Germany’s prospective new government has agreed to speed up the country’s coal exit and accelerate the rollout of renewable power to get the country on track for climate neutrality.
“We will align our climate, energy and economic policies nationally, in Europe and internationally with the 1.5 degree path and activate the potential at all levels of government,” states the coalition agreement between Social Democrats (SPD), Greens, and pro-business Free Democrats.
“With ambition and perseverance, we are making the country a pioneer in climate protection,” likely future chancellor Olaf Scholz, a Social Democrat, said during the presentation of the coalition treaty. He added that “modernisation won’t be for free – we will invest massively so Germany can stay a world leader.”
Germany plans to become climate-neutral by 2045, but the measures implemented by the outgoing government, a coalition between chancellor Angela Merkel’s Conservatives and the SPD, are insufficient to reach that target.
The September vote had been called a “climate election” due to the high importance many voters had given the topic.
Scholz aims to be elected chancellor in the week of December 6. Prior to that, the Greens will invite all 120,000 party members to vote on the coalition agreement online. The SPD and the FDP will organise party conferences on December 4 and 5, respectively, to secure their members’ backing for the agreement.
Faster rollout of renewables
Green Party co-leader Robert Habeck said the measures agreed by the three parties would put Germany on an emissions reduction path compatible with the Paris Climate Agreement‘s target of limiting global warming to 1.5 degrees Celsius.
The coalition treaty’s “core” principle would be to reconcile prosperity with climate action, he argued.
“We have decided against setting higher climate targets in the coalition agreement, but rather formulated concrete measures,” Habeck said, adding that these measures would put the country on a 1.5 degree path.
The three parties aiming to form the next German government, said they aim to cover 80 percent of the country’s power demand with renewables by 2030, a significant increase from the current target of 65 percent. “Renewables are no longer an addition but will have to carry our supply security,” Habeck said.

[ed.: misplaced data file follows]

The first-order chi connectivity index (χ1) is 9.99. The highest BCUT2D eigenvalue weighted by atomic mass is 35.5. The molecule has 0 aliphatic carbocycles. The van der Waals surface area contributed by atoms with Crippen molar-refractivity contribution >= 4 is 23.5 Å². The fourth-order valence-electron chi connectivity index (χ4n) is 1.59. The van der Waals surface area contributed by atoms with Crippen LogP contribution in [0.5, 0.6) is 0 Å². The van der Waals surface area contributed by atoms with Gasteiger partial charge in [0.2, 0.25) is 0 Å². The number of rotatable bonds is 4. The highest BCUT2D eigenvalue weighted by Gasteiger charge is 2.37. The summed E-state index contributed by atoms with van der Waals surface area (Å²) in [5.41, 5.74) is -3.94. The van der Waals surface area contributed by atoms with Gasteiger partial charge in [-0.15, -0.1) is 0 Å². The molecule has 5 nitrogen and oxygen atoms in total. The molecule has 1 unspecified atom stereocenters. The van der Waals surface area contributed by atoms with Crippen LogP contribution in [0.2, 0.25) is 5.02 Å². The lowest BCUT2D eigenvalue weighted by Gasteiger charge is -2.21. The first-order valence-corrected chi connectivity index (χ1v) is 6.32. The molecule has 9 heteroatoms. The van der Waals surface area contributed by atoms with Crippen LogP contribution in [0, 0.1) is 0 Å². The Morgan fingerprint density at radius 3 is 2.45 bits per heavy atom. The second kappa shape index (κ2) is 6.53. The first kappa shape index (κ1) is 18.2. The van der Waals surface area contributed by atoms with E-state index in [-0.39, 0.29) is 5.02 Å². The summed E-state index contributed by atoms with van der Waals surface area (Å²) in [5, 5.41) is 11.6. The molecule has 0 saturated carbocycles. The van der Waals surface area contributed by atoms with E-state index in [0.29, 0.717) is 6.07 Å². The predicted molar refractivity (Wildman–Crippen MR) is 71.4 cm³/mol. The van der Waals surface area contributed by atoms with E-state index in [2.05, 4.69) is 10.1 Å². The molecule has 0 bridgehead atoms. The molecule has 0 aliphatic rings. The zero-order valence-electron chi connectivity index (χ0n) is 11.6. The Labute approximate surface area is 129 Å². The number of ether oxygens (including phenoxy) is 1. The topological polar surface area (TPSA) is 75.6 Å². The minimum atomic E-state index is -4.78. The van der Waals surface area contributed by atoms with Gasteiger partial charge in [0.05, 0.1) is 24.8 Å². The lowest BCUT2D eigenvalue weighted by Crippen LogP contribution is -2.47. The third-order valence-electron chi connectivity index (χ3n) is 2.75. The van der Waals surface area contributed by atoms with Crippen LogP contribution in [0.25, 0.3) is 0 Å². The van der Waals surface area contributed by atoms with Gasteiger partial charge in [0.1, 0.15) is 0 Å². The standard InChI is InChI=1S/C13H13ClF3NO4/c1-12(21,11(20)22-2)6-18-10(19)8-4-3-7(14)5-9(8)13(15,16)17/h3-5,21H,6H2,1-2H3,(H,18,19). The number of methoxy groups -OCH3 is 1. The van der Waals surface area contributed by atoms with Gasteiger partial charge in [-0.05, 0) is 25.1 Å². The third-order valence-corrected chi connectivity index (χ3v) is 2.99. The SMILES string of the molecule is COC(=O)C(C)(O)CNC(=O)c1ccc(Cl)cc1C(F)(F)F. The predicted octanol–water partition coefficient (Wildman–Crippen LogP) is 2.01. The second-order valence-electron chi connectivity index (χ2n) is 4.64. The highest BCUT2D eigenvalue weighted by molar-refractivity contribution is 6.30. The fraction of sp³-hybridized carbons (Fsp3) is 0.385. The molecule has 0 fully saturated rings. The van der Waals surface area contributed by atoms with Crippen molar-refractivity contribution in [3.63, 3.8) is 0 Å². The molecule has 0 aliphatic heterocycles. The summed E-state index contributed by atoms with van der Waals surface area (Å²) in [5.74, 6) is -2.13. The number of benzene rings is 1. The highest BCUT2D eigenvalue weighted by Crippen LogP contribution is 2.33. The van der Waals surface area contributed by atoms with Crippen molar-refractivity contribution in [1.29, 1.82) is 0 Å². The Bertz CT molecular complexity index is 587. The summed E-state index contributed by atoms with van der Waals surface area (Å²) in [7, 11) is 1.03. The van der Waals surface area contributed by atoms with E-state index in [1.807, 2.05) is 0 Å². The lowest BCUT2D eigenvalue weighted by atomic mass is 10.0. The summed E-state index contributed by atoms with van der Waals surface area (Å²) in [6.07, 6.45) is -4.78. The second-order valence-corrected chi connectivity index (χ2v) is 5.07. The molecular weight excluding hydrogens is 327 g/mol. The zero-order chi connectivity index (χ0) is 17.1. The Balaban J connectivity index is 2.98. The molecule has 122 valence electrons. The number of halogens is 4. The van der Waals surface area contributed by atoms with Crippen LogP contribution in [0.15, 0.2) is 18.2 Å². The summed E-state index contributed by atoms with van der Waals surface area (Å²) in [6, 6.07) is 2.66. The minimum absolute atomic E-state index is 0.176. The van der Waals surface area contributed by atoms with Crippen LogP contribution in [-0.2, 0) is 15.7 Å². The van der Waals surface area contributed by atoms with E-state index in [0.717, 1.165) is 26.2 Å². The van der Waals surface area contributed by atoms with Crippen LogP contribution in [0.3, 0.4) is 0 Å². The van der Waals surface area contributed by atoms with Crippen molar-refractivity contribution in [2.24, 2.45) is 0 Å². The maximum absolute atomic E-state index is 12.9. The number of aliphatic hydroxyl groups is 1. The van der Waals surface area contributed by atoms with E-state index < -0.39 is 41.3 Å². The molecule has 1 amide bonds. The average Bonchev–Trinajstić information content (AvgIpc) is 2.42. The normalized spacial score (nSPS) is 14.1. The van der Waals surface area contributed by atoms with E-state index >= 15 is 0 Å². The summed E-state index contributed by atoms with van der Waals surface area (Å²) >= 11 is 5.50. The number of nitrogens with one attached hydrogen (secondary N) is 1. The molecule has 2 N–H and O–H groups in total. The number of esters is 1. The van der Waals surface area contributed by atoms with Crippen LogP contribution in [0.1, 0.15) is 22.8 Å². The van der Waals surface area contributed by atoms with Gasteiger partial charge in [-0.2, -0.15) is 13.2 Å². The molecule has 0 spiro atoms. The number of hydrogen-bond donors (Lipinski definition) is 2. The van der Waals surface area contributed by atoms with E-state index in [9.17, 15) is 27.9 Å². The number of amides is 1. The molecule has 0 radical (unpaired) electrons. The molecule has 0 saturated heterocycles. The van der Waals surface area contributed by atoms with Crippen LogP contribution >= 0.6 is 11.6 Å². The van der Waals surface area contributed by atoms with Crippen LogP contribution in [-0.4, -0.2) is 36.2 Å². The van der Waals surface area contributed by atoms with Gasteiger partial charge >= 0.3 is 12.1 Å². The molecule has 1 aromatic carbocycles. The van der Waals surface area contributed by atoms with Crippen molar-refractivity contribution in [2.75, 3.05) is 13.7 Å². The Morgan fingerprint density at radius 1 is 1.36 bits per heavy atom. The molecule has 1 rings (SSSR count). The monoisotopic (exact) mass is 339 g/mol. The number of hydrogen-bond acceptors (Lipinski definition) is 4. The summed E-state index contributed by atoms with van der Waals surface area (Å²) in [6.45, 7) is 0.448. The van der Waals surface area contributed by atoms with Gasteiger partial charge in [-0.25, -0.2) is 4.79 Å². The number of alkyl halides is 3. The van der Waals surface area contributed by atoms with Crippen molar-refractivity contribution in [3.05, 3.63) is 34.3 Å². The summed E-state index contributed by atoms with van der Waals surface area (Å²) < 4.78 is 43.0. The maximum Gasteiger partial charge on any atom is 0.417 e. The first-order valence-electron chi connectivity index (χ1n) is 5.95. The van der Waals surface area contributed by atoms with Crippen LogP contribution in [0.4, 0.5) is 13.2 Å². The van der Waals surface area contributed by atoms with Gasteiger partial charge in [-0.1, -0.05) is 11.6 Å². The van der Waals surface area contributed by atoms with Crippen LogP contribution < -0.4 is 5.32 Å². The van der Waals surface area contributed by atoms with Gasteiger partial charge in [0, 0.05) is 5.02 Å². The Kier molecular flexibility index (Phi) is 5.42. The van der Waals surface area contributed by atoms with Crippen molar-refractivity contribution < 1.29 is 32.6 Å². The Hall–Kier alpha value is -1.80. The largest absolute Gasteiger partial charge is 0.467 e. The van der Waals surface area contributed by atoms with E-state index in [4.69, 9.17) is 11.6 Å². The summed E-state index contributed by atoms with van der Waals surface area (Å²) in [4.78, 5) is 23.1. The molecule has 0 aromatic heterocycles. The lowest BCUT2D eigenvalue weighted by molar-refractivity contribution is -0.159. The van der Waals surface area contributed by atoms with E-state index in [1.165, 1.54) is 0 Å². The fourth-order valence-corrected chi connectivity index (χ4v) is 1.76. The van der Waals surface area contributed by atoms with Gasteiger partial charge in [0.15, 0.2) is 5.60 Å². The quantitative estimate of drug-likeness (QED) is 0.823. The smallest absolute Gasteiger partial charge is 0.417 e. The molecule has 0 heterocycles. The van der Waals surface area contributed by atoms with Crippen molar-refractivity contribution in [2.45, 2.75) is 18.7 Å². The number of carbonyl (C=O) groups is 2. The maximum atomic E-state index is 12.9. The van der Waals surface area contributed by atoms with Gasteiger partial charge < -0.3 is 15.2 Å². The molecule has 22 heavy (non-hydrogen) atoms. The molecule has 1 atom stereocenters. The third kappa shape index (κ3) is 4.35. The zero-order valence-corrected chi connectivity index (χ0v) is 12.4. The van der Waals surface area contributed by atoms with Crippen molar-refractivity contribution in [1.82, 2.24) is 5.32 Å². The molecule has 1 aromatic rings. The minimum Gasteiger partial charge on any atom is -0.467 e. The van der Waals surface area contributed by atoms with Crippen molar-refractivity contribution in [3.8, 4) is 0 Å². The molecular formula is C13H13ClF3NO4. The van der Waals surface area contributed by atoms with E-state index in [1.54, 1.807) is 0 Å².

The targets set by the new coalition include using two per cent of German land for onshore wind power, and ensuring that communities near renewables installations should “profit appropriately”.
The target for offshore wind – currently around 8GW – is for 30GW by 2035, 40GW by 2035 and 70GW by 2045. The solar PV target is for 200GW by 2030, compared to 54GW now. Rooftop solar will be mandatory for new commercial buildings, and “as a rule” on new private buildings.
It will aim for 10GW of hydrogen electrolyser capacity by 2030.
FDP leader Christian Lindner, who is likely to become new finance minister, said “no other industrialised country will make efforts in climate action as great as ours, this is the most ambitious programme to date” and the government would make sure that it is sufficiently funded.
At the same time, Germany would remain “an advocate of prudent financial policy,” Lindner added.
The parties also rejected calls for postponing the end of nuclear power plants. “We will stick to the nuclear exit,” their coalition agreement says.
To help the country’s famed industry to lower emissions, the future government plans to use new instruments, such as carbon contracts for difference, and support an EU-wide carbon border adjustment mechanism.
The coalition partners also said they will consider a national carbon floor price of 60 euros if the price in the EU emissions trading system falls below that limit. In the transport sector, they want to achieve a fast transition to low-emission mobility. “Our target is at least 15 million fully electric cars by 2030,” the treaty says.
The future government also agreed on considerable changes to the government architecture to implement its climate agenda. The parties plan to create a novel climate ministry that merges the energy and industry departments of the economy ministry with the environment ministry’s climate department.
First published on Clean Energy Wire. Reproduced with permission.